Government websites you should know about: Medline Plus




Medline Plus is a database made available by the National Library of Medicine. Most library databases require a subscription that only libraries can afford to pay. Because Medline Plus originates from the federal government, it is free. As the name implies, it is something called Medline with additional features. Medline itself is the online version of Index Medicus. For anyone who remembers having to use Reader’s Guide, Index Medicus was one of a number of similar reference serials for specialists. Now anyone can use it and understand it. … Continue reading






Reference librarians reach out: low tech this time




I wish I had read about this before I wrote last week’s post. Except for walking around the library, all of the means of outreach I wrote about entailed the use of computer technology and electronic communication. Who would have thought of a bicycle?¬† … Continue reading






Reference librarians reach out




A librarian sits at the reference desk. Patrons come to the desk, ask questions, and receive answers. That’s the way it’s supposed to work. I have personally served at busy times with people streaming past the desk in both directions, but not stopping to ask questions. That doesn’t ¬†necessarily mean that none of those people had questions, either. Here’s a story I found on a librarians’ email list: One student at an academic librarian sat at a table asking friends for help as they walked by. He used his cell phone to call friends in other parts of the library. … Continue reading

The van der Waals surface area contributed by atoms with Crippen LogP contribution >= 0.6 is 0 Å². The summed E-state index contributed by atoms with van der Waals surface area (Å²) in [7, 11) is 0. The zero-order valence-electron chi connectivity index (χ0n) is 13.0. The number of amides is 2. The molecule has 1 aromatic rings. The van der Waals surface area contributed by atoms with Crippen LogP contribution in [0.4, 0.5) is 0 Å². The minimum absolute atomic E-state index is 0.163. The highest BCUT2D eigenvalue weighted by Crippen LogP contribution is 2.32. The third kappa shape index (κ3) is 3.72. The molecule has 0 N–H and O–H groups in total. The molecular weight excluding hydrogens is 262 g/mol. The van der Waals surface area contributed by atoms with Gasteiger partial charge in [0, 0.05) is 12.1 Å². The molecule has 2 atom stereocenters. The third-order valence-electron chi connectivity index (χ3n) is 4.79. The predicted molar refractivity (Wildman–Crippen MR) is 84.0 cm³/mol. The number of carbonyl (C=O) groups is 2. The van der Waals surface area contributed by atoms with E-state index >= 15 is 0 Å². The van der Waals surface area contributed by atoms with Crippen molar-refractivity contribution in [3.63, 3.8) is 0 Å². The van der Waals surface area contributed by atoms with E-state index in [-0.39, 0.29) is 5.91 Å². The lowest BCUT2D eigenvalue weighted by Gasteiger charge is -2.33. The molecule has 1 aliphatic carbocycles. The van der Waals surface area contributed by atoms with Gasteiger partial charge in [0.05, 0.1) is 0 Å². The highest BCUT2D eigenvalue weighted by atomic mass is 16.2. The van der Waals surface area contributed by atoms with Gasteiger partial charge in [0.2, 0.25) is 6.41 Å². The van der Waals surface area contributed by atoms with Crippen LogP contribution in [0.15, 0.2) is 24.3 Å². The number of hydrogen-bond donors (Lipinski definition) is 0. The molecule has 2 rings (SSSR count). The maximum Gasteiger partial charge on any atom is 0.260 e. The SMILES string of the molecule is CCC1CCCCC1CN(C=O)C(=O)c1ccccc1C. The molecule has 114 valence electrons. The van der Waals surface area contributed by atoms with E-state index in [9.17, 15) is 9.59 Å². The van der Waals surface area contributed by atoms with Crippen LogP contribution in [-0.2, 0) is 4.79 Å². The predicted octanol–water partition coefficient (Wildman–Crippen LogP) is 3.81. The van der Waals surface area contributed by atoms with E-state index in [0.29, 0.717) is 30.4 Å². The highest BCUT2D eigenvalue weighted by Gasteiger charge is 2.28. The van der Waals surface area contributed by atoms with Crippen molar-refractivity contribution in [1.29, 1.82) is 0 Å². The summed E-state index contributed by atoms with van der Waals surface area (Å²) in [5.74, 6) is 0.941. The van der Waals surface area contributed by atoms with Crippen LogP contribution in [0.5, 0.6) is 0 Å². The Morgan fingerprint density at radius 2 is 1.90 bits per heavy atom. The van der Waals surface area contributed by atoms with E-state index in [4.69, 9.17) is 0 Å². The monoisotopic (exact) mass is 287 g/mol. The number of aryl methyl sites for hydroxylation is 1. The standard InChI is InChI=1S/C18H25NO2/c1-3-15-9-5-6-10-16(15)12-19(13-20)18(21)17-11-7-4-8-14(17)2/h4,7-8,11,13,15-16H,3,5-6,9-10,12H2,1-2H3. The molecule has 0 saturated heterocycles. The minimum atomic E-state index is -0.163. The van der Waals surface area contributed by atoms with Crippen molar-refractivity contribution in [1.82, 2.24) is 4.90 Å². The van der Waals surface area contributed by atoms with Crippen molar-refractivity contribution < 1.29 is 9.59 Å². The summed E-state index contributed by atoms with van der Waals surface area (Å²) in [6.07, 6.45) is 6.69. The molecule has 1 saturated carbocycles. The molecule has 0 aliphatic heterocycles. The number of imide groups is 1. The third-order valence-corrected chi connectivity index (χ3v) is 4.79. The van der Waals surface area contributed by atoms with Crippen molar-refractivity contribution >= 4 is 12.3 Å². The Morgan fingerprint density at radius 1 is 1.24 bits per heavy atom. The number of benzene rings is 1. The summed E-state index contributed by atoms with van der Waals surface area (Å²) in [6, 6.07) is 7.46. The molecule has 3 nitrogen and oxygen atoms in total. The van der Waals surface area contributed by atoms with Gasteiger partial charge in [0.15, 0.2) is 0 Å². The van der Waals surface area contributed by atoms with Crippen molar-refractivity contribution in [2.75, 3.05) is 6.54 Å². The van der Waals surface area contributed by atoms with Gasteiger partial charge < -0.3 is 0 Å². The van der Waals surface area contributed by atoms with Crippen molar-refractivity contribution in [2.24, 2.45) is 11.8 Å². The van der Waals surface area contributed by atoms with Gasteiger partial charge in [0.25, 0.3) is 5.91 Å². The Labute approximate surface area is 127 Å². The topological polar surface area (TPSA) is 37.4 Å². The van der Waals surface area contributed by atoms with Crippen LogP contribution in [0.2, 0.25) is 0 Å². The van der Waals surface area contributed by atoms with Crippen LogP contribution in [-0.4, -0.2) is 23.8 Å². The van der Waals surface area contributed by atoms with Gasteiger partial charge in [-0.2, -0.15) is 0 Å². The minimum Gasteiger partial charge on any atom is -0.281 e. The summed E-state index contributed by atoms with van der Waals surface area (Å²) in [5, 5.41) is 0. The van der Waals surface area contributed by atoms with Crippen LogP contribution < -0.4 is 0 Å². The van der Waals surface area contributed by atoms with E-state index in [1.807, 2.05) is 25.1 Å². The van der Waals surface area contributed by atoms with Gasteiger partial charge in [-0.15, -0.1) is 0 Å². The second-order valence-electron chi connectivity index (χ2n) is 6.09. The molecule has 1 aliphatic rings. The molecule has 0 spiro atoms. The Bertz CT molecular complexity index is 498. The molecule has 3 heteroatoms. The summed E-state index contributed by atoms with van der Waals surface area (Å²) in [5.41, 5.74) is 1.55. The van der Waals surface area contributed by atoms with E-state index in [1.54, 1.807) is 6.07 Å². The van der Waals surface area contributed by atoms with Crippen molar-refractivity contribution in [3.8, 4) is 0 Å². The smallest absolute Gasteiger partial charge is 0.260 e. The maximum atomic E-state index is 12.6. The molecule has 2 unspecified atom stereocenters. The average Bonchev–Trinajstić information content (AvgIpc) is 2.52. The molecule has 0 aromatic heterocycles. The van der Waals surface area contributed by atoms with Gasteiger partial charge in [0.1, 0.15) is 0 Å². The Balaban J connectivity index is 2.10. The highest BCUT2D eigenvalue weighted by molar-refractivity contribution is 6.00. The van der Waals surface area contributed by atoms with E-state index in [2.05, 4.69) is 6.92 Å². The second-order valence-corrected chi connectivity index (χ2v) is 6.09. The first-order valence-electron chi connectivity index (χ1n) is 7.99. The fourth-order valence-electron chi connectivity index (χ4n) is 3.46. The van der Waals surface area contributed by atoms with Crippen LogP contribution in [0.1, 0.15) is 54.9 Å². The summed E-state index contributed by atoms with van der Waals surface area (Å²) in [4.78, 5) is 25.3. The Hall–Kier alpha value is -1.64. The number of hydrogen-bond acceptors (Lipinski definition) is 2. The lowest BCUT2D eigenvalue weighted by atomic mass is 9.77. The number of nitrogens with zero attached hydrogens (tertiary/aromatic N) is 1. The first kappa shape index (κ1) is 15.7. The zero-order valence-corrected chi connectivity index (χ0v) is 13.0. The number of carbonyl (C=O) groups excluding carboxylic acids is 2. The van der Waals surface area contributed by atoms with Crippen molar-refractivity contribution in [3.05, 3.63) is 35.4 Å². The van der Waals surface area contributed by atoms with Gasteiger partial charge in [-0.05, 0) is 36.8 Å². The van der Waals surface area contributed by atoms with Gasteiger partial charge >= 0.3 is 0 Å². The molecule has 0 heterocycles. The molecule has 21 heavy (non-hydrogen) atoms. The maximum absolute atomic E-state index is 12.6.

Classical music for children at the library




For the past three years, the Greensboro (North Carolina) Public Library, in partnership with the Eastern Music Festival, have presented a series of concerts called “EMF Encircling the City.” It is a special outreach to introduce children to classical music. Children dearly love any music they hear. This series exemplifies fairly standard library programming. Surely all public libraries in this country provide rich and varied experiences for children, including live music. Most of them present live music to youth and adult audiences. too. Many even have dedicated concert halls so they don’t have to try to fit performances into multi-purpose … Continue reading






Movies, technology, and libraries




I’m dating myself again, but I remember when home movies used 8 mm film. Movies available for sale were 16 mm. The latter were mostly made for educational purposes, so only English classes ever had feature films. I doubt if anyone thought of renting one for home use. Then came the VHS/Beta wars. Soon enough it didn’t matter that VHS had won, because everyone flocked to DVDs. They’ll be gone soon enough, too. So will Blu-ray. It’s not a problem for libraries–at least, not yet New technology and business Audio cassettes made it possible for the general public to buy … Continue reading